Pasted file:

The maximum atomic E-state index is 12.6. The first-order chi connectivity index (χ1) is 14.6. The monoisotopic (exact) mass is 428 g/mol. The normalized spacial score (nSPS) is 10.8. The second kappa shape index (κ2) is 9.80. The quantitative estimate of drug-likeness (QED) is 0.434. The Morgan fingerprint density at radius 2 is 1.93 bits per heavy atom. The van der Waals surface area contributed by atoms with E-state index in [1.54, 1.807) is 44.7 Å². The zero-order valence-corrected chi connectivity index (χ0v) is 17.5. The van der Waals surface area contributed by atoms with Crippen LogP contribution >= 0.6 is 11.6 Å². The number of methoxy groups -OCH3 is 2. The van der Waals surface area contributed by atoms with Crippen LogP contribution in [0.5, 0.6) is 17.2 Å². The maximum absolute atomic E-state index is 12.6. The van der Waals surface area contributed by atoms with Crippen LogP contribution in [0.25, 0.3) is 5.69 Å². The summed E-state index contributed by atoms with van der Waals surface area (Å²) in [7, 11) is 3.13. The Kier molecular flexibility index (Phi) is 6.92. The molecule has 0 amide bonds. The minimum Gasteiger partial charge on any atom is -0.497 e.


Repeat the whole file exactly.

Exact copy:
The maximum atomic E-state index is 12.6. The first-order chi connectivity index (χ1) is 14.6. The monoisotopic (exact) mass is 428 g/mol. The normalized spacial score (nSPS) is 10.8. The second kappa shape index (κ2) is 9.80. The quantitative estimate of drug-likeness (QED) is 0.434. The Morgan fingerprint density at radius 2 is 1.93 bits per heavy atom. The van der Waals surface area contributed by atoms with E-state index in [1.54, 1.807) is 44.7 Å². The zero-order valence-corrected chi connectivity index (χ0v) is 17.5. The van der Waals surface area contributed by atoms with Crippen LogP contribution >= 0.6 is 11.6 Å². The number of methoxy groups -OCH3 is 2. The van der Waals surface area contributed by atoms with Crippen LogP contribution in [0.5, 0.6) is 17.2 Å². The maximum absolute atomic E-state index is 12.6. The van der Waals surface area contributed by atoms with Crippen LogP contribution in [0.25, 0.3) is 5.69 Å². The summed E-state index contributed by atoms with van der Waals surface area (Å²) in [7, 11) is 3.13. The Kier molecular flexibility index (Phi) is 6.92. The molecule has 0 amide bonds. The minimum Gasteiger partial charge on any atom is -0.497 e.